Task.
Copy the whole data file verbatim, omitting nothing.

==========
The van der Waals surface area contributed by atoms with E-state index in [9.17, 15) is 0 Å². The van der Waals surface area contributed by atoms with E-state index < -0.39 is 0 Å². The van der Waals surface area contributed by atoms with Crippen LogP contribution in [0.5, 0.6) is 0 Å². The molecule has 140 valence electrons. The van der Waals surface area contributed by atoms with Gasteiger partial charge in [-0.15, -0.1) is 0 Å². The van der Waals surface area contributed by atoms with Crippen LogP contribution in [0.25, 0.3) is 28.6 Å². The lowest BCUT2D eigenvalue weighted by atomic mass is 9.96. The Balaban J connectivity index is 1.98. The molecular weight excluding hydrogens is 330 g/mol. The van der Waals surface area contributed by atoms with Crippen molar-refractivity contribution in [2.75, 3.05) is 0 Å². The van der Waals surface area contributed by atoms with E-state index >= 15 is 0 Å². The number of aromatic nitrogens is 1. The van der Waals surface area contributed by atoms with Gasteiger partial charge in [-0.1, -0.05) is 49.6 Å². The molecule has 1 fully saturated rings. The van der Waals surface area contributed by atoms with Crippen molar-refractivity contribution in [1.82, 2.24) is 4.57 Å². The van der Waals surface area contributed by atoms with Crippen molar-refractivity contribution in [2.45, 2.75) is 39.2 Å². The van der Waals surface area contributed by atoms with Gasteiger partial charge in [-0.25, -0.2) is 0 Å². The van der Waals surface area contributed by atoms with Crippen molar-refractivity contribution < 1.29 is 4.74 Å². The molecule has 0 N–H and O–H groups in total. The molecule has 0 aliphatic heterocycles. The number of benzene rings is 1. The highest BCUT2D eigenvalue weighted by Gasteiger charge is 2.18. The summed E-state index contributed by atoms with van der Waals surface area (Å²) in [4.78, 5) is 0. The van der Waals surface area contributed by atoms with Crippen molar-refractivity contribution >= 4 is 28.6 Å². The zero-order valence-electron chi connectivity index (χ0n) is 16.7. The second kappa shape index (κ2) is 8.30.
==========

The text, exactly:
The van der Waals surface area contributed by atoms with E-state index in [9.17, 15) is 0 Å². The van der Waals surface area contributed by atoms with E-state index < -0.39 is 0 Å². The van der Waals surface area contributed by atoms with Crippen LogP contribution in [0.5, 0.6) is 0 Å². The molecule has 140 valence electrons. The van der Waals surface area contributed by atoms with Gasteiger partial charge in [-0.15, -0.1) is 0 Å². The van der Waals surface area contributed by atoms with Crippen LogP contribution in [0.25, 0.3) is 28.6 Å². The lowest BCUT2D eigenvalue weighted by atomic mass is 9.96. The Balaban J connectivity index is 1.98. The molecular weight excluding hydrogens is 330 g/mol. The van der Waals surface area contributed by atoms with Crippen molar-refractivity contribution in [2.75, 3.05) is 0 Å². The van der Waals surface area contributed by atoms with E-state index >= 15 is 0 Å². The number of aromatic nitrogens is 1. The van der Waals surface area contributed by atoms with Gasteiger partial charge in [-0.1, -0.05) is 49.6 Å². The molecule has 1 fully saturated rings. The van der Waals surface area contributed by atoms with Crippen molar-refractivity contribution in [1.82, 2.24) is 4.57 Å². The van der Waals surface area contributed by atoms with Crippen molar-refractivity contribution in [2.45, 2.75) is 39.2 Å². The van der Waals surface area contributed by atoms with Gasteiger partial charge in [-0.25, -0.2) is 0 Å². The van der Waals surface area contributed by atoms with Crippen molar-refractivity contribution < 1.29 is 4.74 Å². The molecule has 0 N–H and O–H groups in total. The molecule has 0 aliphatic heterocycles. The number of benzene rings is 1. The highest BCUT2D eigenvalue weighted by Gasteiger charge is 2.18. The summed E-state index contributed by atoms with van der Waals surface area (Å²) in [4.78, 5) is 0. The van der Waals surface area contributed by atoms with Crippen molar-refractivity contribution >= 4 is 28.6 Å². The zero-order valence-electron chi connectivity index (χ0n) is 16.7. The second kappa shape index (κ2) is 8.30.